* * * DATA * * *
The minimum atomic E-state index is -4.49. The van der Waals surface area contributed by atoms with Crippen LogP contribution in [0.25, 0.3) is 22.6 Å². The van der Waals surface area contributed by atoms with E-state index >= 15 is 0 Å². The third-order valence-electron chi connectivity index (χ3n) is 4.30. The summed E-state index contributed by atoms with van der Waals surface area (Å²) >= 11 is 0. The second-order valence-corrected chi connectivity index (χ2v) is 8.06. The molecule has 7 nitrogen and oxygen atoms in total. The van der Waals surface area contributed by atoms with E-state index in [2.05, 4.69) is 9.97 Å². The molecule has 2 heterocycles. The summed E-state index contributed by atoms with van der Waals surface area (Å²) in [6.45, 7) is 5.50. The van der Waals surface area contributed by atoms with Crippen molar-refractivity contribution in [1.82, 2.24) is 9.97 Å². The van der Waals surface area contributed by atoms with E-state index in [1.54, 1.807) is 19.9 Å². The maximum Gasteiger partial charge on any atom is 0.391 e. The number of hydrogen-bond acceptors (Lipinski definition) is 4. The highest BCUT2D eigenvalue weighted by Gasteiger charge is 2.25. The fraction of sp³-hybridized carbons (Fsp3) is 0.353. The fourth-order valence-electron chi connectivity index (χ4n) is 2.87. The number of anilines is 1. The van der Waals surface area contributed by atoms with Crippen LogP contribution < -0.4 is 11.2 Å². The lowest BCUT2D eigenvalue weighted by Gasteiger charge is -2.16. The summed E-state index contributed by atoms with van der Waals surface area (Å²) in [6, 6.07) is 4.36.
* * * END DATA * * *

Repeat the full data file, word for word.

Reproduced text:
The minimum atomic E-state index is -4.49. The van der Waals surface area contributed by atoms with Crippen LogP contribution in [0.25, 0.3) is 22.6 Å². The van der Waals surface area contributed by atoms with E-state index >= 15 is 0 Å². The third-order valence-electron chi connectivity index (χ3n) is 4.30. The summed E-state index contributed by atoms with van der Waals surface area (Å²) >= 11 is 0. The second-order valence-corrected chi connectivity index (χ2v) is 8.06. The molecule has 7 nitrogen and oxygen atoms in total. The van der Waals surface area contributed by atoms with E-state index in [2.05, 4.69) is 9.97 Å². The molecule has 2 heterocycles. The summed E-state index contributed by atoms with van der Waals surface area (Å²) in [6.45, 7) is 5.50. The van der Waals surface area contributed by atoms with Crippen molar-refractivity contribution in [1.82, 2.24) is 9.97 Å². The van der Waals surface area contributed by atoms with E-state index in [1.54, 1.807) is 19.9 Å². The maximum Gasteiger partial charge on any atom is 0.391 e. The number of hydrogen-bond acceptors (Lipinski definition) is 4. The highest BCUT2D eigenvalue weighted by Gasteiger charge is 2.25. The fraction of sp³-hybridized carbons (Fsp3) is 0.353. The fourth-order valence-electron chi connectivity index (χ4n) is 2.87. The number of anilines is 1. The van der Waals surface area contributed by atoms with Crippen LogP contribution < -0.4 is 11.2 Å². The lowest BCUT2D eigenvalue weighted by Gasteiger charge is -2.16. The summed E-state index contributed by atoms with van der Waals surface area (Å²) in [6, 6.07) is 4.36.